Belarusian-Russian relations on the brink of another escalation
On June 12th – 13th, Parliamentary Assembly of Belarus and Russia Union Chairman Sergei Naryshkin visited Belarus and met with President Lukashenko and Belarusian MPs.
Agreement on Russian oil supply to Belarus in Q3 is delayed, implying that the parties have not yet reached a compromise. In this regard, within the next 2 weeks the probability for political tensions with Russia increases.
By June 15 agreement on Q3 or Q3/Q4 Russia’s oil supply to Belarus was not signed, creating the preconditions for the escalation of bilateral political relations in the June’s remaining two weeks. The situation’s peculiarity is that Russia demonstrates a more flexible negotiating position: Russian senior officials recently visited Belarus (Medvedev, Patrushev, Naryshkin, Defence Minister Sergei Shoigu (twice)).
However Belarus refuses to compromise. Belarusian authorities insist on the requested oil supply (23 million tons in 2013) and want to harmonize tariffs on Russian energy resources (they want gas prices harmonized and export duties on oil products abolished) and to have Russian arms deliveries in non-export packaging and on favorable terms.
Belarus has high demands, but refuses to carry out privatization in favor of Russian investors. It is also likely that the countries have not agreed on alleged Russia’s proposal to buy a certain territory (perhaps to accommodate the air base). During his meeting with Naryshkin Lukashenko quite unexpectedly said that “Belarus, especially Russia, do not need foreign territories”, and that “we are not going to give our territories away”.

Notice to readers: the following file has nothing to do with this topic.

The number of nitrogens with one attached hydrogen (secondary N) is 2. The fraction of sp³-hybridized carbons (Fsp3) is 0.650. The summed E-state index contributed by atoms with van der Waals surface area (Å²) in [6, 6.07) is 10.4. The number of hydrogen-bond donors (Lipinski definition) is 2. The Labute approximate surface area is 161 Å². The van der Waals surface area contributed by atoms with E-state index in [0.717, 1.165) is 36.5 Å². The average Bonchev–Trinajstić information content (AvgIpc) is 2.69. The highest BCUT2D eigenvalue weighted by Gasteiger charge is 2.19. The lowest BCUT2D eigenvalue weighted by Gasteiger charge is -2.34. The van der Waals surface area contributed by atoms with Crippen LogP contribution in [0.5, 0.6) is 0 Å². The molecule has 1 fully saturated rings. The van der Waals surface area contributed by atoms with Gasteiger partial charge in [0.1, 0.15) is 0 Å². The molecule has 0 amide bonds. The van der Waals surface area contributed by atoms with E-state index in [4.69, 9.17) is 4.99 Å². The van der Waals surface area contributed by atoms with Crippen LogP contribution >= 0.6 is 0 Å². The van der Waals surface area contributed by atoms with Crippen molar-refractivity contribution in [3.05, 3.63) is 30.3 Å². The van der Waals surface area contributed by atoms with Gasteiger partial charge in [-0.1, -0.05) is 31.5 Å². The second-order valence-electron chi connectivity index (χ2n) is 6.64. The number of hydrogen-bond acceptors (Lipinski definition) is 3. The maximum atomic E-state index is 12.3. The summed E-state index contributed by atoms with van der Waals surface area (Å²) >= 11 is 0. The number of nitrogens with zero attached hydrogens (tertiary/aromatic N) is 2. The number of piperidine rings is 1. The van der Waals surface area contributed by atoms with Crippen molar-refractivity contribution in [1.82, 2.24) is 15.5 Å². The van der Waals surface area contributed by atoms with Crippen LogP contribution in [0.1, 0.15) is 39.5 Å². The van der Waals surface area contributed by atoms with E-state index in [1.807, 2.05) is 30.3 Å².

Thus, negotiations might end-up in a deadlock when Russia exhausts its arguments and negotiator’s reputation is undermined (Minister Shoigu’s statement about Russian air base deployment was refuted by Lukashenko). In these circumstances, bilateral relations might escalate – on June 11th Russia’s Central Bank has already raised the issue of criminal risks linked with payments for goods deliveries via Belarus.
Belarus is quite comfortable with such a deadlock in negotiations, bearing in mind its conventional negotiating tactics: winning by ‘starving into surrender’. In Lukashenko’s view, Russia is in a desperate situation, and it may well pay for Belarus’ current economic needs. Finally, Lukashenko perceives the increased attention by senior Russian officials as a political achievement.
The Belarusian authorities regard the Catholic conference as yet another international event to promote Minsk as a global negotiating platform. Minsk’s proposal to organise a meeting between the Roman-Catholic Church and the Russian Orthodox Church is rather an image-making undertaking than a serious intention. However, the authorities could somewhat extend the opportunities for the Roman-Catholic Church in Belarus due to developing contacts with the Catholic world.
Minsk is attempting to lay out a mosaic from various international religious, political and sportive events to shape a positive image of Belarus for promoting the Helsinki 2.0 idea.
Belarus’ invitation to the head of the Holy See for a meeting with the Patriarch of the Russian Orthodox Church should be regarded as a continuation of her foreign policy efforts in shaping Minsk’s peacekeeping image and enhancing Belarus’ international weight. The Belarusian authorities are aware that their initiative is unlikely to find supporters among the leadership of the Russian Orthodox Church in Moscow. In Russia, isolationist sentiments prevail.
In addition, for domestic audiences, the authorities make up for the lack of tangible economic growth with demonstrations of growth in Minsk’s authority at international level through providing a platform for religious, sportive and other dialogues.